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Most Virginia Voters Undecided Months Before Gubernatorial Nominations

Early Voting in Richmond
Voters in the Richmond area head to the polls early for the 2020 General Election. (Photo: Crixell Matthews / VPM News) 

A new poll from Christopher Newport University’s Wason Center for Civic Leadership asked over a thousand Virginia voters who they’d support to be their party’s nominee for governor this year. Most remain undecided.

Terry McAuliffe leads the Democratic pack with 26% of blue voters saying they’d choose him if polls opened today. 

Lieutenant Governor Justin Fairfax comes in second with 12%, while former Del. Jennifer Carroll Foy and Sen. Jennifer McClellan (D-Richmond) each sit at 4%.

The Wason Center poll puts Sen. Amanda Chase (R-Chesterfield) in the lead among expected Republican voters, with almost twice as much interest as Delegate Kirk Cox (R-Colonial Heights). Political outsider Pete Snyder has the support of 6% of Republicans surveyed.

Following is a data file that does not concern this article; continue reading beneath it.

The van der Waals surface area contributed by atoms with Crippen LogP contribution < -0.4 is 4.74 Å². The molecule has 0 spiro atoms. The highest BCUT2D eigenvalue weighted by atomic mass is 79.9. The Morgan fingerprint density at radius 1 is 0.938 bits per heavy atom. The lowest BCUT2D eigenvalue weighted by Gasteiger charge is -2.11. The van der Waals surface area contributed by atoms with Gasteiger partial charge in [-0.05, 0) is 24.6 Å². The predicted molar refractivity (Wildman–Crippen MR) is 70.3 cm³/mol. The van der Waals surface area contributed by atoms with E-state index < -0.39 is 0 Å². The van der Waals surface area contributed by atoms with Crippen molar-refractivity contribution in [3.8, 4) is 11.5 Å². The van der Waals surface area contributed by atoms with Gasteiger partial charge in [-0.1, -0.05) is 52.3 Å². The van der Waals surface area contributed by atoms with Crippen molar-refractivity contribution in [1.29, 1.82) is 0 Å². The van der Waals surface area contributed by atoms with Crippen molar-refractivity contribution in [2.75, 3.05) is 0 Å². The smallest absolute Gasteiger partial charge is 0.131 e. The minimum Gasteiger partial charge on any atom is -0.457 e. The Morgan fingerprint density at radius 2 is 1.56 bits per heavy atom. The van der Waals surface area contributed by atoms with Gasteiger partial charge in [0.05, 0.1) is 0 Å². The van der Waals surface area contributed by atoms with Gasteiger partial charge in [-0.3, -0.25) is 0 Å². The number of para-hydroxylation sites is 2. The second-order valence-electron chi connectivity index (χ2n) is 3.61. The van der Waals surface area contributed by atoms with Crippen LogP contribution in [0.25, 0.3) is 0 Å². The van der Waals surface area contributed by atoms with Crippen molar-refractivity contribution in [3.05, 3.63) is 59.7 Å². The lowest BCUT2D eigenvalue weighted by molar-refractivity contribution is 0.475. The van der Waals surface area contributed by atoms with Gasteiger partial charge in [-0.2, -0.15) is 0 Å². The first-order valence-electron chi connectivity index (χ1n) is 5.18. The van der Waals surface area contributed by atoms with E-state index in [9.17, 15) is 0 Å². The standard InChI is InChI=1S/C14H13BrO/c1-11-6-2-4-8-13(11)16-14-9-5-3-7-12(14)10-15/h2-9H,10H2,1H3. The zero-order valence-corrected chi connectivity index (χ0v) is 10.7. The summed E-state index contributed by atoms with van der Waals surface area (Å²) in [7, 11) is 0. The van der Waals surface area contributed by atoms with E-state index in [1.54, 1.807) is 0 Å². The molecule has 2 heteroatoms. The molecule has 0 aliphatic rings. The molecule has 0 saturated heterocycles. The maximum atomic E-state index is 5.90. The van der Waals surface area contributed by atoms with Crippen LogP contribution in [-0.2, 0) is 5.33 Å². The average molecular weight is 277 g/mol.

However, about half of voters from either party haven’t made any decisions yet, meaning much could change, and Republicans are still deciding how they should choose their nominee.

No candidate for Lieutenant Governor has more than single-digit support from voters in their party. Del. Glenn Davis (R-Virginia Beach) leads the Republicans in that field with 8% - no Democrat sits above 2%.

Incumbent Mark Herring leads Del. Jay Jones (D-Norfolk), his nearest Democratic competitor, by almost 40 points in the race for Attorney General candidacy.

The poll also asked voters how they approve the work done by Gov. Ralph Northam. Of Democrats, 83%, while 79% of Republicans did not - highlighting the commonwealth’s partisan divide.

Because it’s uncertain how Republicans will choose their nominee, pollsters at the Wason Center made a slight deviation from their normal practices. In most surveys, they’d contact likely voters - in this case, usually voters who’ve participated in recent primaries.

For this round of polling, however, they contacted registered voters as a whole. That’s a different sample group. Virginia historically has low turnout in gubernatorial primaries - in 2017, only about 17% of registered voters turned out.